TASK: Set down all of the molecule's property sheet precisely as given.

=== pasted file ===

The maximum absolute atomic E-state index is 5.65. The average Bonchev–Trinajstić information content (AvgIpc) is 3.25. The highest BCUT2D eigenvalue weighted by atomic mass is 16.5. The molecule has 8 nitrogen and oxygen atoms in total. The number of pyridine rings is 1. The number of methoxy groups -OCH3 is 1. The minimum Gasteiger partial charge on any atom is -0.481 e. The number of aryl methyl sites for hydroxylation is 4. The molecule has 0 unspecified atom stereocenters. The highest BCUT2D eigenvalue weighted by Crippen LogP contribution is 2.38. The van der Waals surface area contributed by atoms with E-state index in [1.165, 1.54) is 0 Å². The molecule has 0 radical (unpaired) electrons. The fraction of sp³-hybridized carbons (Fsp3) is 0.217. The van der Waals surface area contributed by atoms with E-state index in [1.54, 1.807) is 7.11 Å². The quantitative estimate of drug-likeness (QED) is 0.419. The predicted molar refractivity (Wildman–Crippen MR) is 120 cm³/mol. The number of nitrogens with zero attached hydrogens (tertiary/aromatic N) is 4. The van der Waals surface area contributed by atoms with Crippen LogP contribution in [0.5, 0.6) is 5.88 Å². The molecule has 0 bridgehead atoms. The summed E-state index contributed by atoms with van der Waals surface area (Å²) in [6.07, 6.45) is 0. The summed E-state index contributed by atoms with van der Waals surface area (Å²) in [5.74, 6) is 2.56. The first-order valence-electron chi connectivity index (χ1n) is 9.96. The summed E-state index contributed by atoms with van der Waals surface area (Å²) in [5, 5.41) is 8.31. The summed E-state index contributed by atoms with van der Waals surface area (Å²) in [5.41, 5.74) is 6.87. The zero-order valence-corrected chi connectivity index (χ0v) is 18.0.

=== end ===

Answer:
The maximum absolute atomic E-state index is 5.65. The average Bonchev–Trinajstić information content (AvgIpc) is 3.25. The highest BCUT2D eigenvalue weighted by atomic mass is 16.5. The molecule has 8 nitrogen and oxygen atoms in total. The number of pyridine rings is 1. The number of methoxy groups -OCH3 is 1. The minimum Gasteiger partial charge on any atom is -0.481 e. The number of aryl methyl sites for hydroxylation is 4. The molecule has 0 unspecified atom stereocenters. The highest BCUT2D eigenvalue weighted by Crippen LogP contribution is 2.38. The van der Waals surface area contributed by atoms with E-state index in [1.165, 1.54) is 0 Å². The molecule has 0 radical (unpaired) electrons. The fraction of sp³-hybridized carbons (Fsp3) is 0.217. The van der Waals surface area contributed by atoms with E-state index in [1.54, 1.807) is 7.11 Å². The quantitative estimate of drug-likeness (QED) is 0.419. The predicted molar refractivity (Wildman–Crippen MR) is 120 cm³/mol. The number of nitrogens with zero attached hydrogens (tertiary/aromatic N) is 4. The van der Waals surface area contributed by atoms with Crippen LogP contribution in [0.5, 0.6) is 5.88 Å². The molecule has 0 bridgehead atoms. The summed E-state index contributed by atoms with van der Waals surface area (Å²) in [6.07, 6.45) is 0. The summed E-state index contributed by atoms with van der Waals surface area (Å²) in [5.74, 6) is 2.56. The first-order valence-electron chi connectivity index (χ1n) is 9.96. The summed E-state index contributed by atoms with van der Waals surface area (Å²) in [5, 5.41) is 8.31. The summed E-state index contributed by atoms with van der Waals surface area (Å²) in [5.41, 5.74) is 6.87. The zero-order valence-corrected chi connectivity index (χ0v) is 18.0.